Jolene Mai   •   January 14, 2021

How to Pour Yourself A Cup of Compassion

During my undergrad years at UCI, I double-majored in Psychological Science and Education—and I loved it. I took a class called Positive Psychology, which examined the strengths that allow humans to lead fulfilling lives. Empathy, mindfulness, happiness, resilience, purpose. These loaded terms brought to mind a plethora of real-life heroes and friends. And quite honestly, they made me think harder about the qualities I wanted to fill my life with.

I subsequently enrolled in a class called The Science and Practice of Compassion. My professor, Dr. Paul Piff, defined compassion as the concern and interest to promote the well-being of others. Here’s the thing about compassion: science tells us it’s a basic skill. We can train ourselves to be more compassionate.

One of our guest lecturers, Dr. Eve Ekman (daughter of famous emotion researcher Dr. Paul Ekman [yes, I fangirled]), shared about the importance of self-compassion. You know the kind of care and attention you’ve so effortlessly given to others? It’s essential to show yourself the same love! You can’t pour from an empty cup.

Putting compassion into practice also includes choosing gratitude. It’s as easy as acknowledging one thing you’re thankful for today. Why gratitude? Not only does it reorient our life outlook, but it compels action: we’re more likely to share this feeling through kind, altruistic behavior. Fundamentally, this give-and-take helps us thrive as a community.

Journaling has always been my preferred way of expressing gratitude. As an avid collector of more journals than I can fill, I’ve always found it therapeutic (cathartic, if you will) to dump all my thoughts on paper until my hand aches. By then, the page will be riddled with ink smears, and I’ll proceed to scrub off the excess from my hand (my fellow lefties understand).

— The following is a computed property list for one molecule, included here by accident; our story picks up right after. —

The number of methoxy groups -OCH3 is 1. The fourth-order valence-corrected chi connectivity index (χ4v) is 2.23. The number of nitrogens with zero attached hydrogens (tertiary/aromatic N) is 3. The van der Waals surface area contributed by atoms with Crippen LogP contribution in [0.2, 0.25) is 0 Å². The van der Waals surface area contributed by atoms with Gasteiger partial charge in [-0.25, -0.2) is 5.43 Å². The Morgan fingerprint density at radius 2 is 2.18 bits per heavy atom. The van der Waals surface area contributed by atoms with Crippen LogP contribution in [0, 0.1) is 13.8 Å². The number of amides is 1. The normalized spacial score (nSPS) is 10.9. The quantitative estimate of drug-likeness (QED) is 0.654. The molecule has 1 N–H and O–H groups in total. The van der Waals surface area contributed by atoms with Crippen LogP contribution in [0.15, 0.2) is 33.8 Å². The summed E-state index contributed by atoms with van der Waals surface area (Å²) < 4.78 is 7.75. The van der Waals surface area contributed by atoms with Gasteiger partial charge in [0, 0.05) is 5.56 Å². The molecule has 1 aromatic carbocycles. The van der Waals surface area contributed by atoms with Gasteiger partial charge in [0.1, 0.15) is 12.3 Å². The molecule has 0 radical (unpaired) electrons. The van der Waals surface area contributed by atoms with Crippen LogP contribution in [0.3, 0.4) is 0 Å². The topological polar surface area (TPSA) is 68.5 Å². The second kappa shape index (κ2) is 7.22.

Dexterity issues aside, I realized my schedule only got busier. I wanted to practice self-compassion and gratitude regularly, yet each time I thought about allocating time to free-write, the time crunch felt unnatural and forced. Another time, I told myself. Instead, I’d just go months without any personal reflection.

That’s when I was introduced to line-a-day journaling, and it changed my life. Gosh, this sounds like a Jenny Craig ad. But truly, I love being able to capture the essence of each day. I love that line-a-day journaling supplements my love for long-form journaling. It doesn’t have to be an either-or practice. I’ll brain-dump when I want to, and I’ll jot down a sentence on the go.

If you’re a busy bee like me, I’m pretty excited you’re here. My team and I are stoked to share about our journaling app, Gold. Simply write one line a day about what you hope to remember most. As the UX Writer, I strived to craft meaningful journaling prompts inspired by psychological principles. Do give Gold a try, and let us know your thoughts!
May you remember to pour yourself a daily cup of compassion, and may you actively seek out the gold in each day. :)